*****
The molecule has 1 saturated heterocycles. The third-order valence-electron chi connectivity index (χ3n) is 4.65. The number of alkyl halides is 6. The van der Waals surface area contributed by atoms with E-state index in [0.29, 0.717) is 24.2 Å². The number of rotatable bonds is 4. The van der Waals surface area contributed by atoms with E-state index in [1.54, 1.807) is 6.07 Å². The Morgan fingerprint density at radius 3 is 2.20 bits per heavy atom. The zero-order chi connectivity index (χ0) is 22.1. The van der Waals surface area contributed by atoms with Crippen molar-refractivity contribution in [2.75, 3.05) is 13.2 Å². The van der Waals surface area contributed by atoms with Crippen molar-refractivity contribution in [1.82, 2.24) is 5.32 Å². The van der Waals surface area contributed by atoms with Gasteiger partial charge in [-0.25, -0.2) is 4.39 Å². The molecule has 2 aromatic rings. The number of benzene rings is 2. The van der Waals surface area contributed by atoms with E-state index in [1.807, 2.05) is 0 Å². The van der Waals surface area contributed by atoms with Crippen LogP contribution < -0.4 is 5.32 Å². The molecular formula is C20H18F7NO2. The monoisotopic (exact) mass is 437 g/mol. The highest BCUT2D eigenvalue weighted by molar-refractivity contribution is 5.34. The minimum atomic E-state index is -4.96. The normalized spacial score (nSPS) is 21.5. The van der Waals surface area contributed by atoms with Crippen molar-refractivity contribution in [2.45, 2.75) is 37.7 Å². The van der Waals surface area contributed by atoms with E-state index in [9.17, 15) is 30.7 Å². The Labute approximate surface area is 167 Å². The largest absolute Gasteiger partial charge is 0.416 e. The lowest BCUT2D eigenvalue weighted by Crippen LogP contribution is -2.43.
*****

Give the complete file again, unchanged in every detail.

The molecule has 1 saturated heterocycles. The third-order valence-electron chi connectivity index (χ3n) is 4.65. The number of alkyl halides is 6. The van der Waals surface area contributed by atoms with E-state index in [0.29, 0.717) is 24.2 Å². The number of rotatable bonds is 4. The van der Waals surface area contributed by atoms with E-state index in [1.54, 1.807) is 6.07 Å². The Morgan fingerprint density at radius 3 is 2.20 bits per heavy atom. The zero-order chi connectivity index (χ0) is 22.1. The van der Waals surface area contributed by atoms with Crippen molar-refractivity contribution in [2.75, 3.05) is 13.2 Å². The van der Waals surface area contributed by atoms with Crippen molar-refractivity contribution in [1.82, 2.24) is 5.32 Å². The van der Waals surface area contributed by atoms with Gasteiger partial charge in [-0.25, -0.2) is 4.39 Å². The molecule has 2 aromatic rings. The number of benzene rings is 2. The van der Waals surface area contributed by atoms with E-state index in [1.807, 2.05) is 0 Å². The van der Waals surface area contributed by atoms with Crippen LogP contribution < -0.4 is 5.32 Å². The molecular formula is C20H18F7NO2. The monoisotopic (exact) mass is 437 g/mol. The highest BCUT2D eigenvalue weighted by molar-refractivity contribution is 5.34. The minimum atomic E-state index is -4.96. The normalized spacial score (nSPS) is 21.5. The van der Waals surface area contributed by atoms with Crippen molar-refractivity contribution in [2.45, 2.75) is 37.7 Å². The van der Waals surface area contributed by atoms with E-state index in [9.17, 15) is 30.7 Å². The Labute approximate surface area is 167 Å². The largest absolute Gasteiger partial charge is 0.416 e. The lowest BCUT2D eigenvalue weighted by Crippen LogP contribution is -2.43.